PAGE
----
The progress made by Nigeria and other countries in reducing extreme poverty and disease in recent decades is in jeopardy, according to an inaugural annual report by the Bill & Melinda Gates Foundation.
The report titled: "Goalkeepers: The Stories Behind the Data," being launched today highlighted past progress against some of the most devastating issues facing poor countries and used breakthrough data projections to forecast good and bad future scenarios, with millions of lives hanging in the balance.
The report co-authored and edited by Bill and Melinda Gates and produced in partnership with the Institute for Health Metrics and Evaluation (IHME) at the University of Washington, tracked 18 data points from the United Nations Sustainable Goals (SDGs), or Global Goals, including child and maternal deaths, stunting, access to contraceptives, Human Immuno-deficiency Virus (HIV), malaria, extreme poverty, financial inclusion and sanitation. It also looks beneath the numbers to pinpoint the leaders, approaches and innovations that made a difference.
The report expressed concern that shifting priorities, instability and potential budget cuts could lead the world to turn away from its commitments, jeopardizing the positive trajectory needed to end extreme poverty and wipe out diseases by 2030.
Gates in an exclusive interview with The Guardian ahead of the launch of the Goalkeepers report said the Foundation spent $110 million (N44 billion) in 2016 on Nigeria's polio eradication efforts, maternal and child health, family planning, vaccine delivery and integrated care.
He warned that 10 per cent cut in funding for Human Immuno-deficiency Virus (HIV) treatment could cost lives of 16.6 million people even as they recommended voluntary medical male circumcision, pre-exposure prophylaxis as most effective prevention methods currently available.
"We have investments in many states. Our focused delivery programmes are concentrated in Kaduna and Kano. We also have significant investments / engagement in Niger, Lagos, Borno, Yobe, Sokoto, and Bauchi states.
"We work across four key bodies of work at the federal level on health management information systems, health financing, institution strengthening, and supply chain."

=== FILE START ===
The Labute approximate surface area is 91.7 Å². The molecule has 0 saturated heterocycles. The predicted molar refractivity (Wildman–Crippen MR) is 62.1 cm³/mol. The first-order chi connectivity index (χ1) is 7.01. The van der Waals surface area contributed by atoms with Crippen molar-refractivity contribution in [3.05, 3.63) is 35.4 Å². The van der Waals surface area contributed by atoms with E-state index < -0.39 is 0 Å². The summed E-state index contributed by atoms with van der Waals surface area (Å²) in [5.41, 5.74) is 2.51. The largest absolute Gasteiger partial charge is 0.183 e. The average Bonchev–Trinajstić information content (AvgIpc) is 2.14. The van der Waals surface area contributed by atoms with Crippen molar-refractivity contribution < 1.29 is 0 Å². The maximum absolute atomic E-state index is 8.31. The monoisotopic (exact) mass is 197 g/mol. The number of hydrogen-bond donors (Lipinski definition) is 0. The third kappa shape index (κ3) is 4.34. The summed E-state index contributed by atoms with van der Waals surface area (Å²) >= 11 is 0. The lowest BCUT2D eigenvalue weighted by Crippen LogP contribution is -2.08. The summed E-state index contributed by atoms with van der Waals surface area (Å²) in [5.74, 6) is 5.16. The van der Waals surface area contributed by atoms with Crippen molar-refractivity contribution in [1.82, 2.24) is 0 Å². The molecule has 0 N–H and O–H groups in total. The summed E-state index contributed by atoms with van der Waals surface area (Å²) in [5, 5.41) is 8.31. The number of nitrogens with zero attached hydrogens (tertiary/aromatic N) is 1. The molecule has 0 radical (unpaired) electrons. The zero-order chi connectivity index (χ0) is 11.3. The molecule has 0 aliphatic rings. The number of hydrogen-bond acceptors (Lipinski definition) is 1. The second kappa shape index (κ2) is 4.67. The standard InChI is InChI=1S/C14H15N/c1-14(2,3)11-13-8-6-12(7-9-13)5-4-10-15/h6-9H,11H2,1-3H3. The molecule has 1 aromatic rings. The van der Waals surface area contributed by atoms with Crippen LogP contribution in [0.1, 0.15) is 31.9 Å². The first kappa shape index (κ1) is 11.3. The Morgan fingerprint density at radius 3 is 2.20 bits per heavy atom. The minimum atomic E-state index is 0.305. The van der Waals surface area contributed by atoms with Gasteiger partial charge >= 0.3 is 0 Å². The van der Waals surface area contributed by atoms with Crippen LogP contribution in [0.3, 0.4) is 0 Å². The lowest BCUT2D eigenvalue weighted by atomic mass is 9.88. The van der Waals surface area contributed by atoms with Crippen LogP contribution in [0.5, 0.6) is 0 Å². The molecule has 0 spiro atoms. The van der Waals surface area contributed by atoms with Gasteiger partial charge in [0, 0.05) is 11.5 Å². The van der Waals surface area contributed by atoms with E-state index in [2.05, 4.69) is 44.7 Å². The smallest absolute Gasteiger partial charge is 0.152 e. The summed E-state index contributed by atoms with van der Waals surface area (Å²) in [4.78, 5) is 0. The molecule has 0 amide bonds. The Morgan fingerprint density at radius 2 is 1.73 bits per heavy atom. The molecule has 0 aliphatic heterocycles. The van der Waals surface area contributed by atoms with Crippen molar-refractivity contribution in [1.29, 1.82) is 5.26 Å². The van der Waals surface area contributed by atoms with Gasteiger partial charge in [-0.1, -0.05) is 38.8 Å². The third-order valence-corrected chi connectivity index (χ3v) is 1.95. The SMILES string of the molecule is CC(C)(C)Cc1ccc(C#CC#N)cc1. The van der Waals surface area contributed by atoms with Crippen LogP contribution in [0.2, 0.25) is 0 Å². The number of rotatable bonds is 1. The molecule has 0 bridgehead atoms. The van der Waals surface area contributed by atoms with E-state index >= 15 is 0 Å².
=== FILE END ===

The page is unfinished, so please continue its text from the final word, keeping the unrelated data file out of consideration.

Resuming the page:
Gates also blamed Boko Haram for Nigeria's setback in polio eradication efforts and northern Nigeria for the country poor indices for health.
He said: "Well, I think everybody is disappointed that after a period of almost two years where we did not have any cases, that then in August 2016 a few cases showed up. And unfortunately, that is because of children who were in what we call inaccessible areas, the areas that Boko Haram had gone into... .
"So what hopefully the voters and the media in Nigeria will see is that relative to its level of economic progress, the health progress, particularly in the North, has fallen far behind where it should be. And you have countries that are quite a bit poorer like Rwanda or Tanzania or Ethiopia who have done a much better job of making sure the primary healthcare, that the people are doing the right thing, the right systems are in place, the money is allocated.
"And so there is an opportunity literally to save hundreds of thousands of lives if we can get -- you know, say you have just got the primary healthcare in the North to be as good as it is, say, in Tanzania that would be a very dramatic improvement... "
Meanwhile, the projections of the Goalkeepers report are showcased in charts and explore three potential 2030 scenarios for each indicator. The first is what could happen if the world continues along the current path, based on past trends - without significant changes to approaches or current spending levels.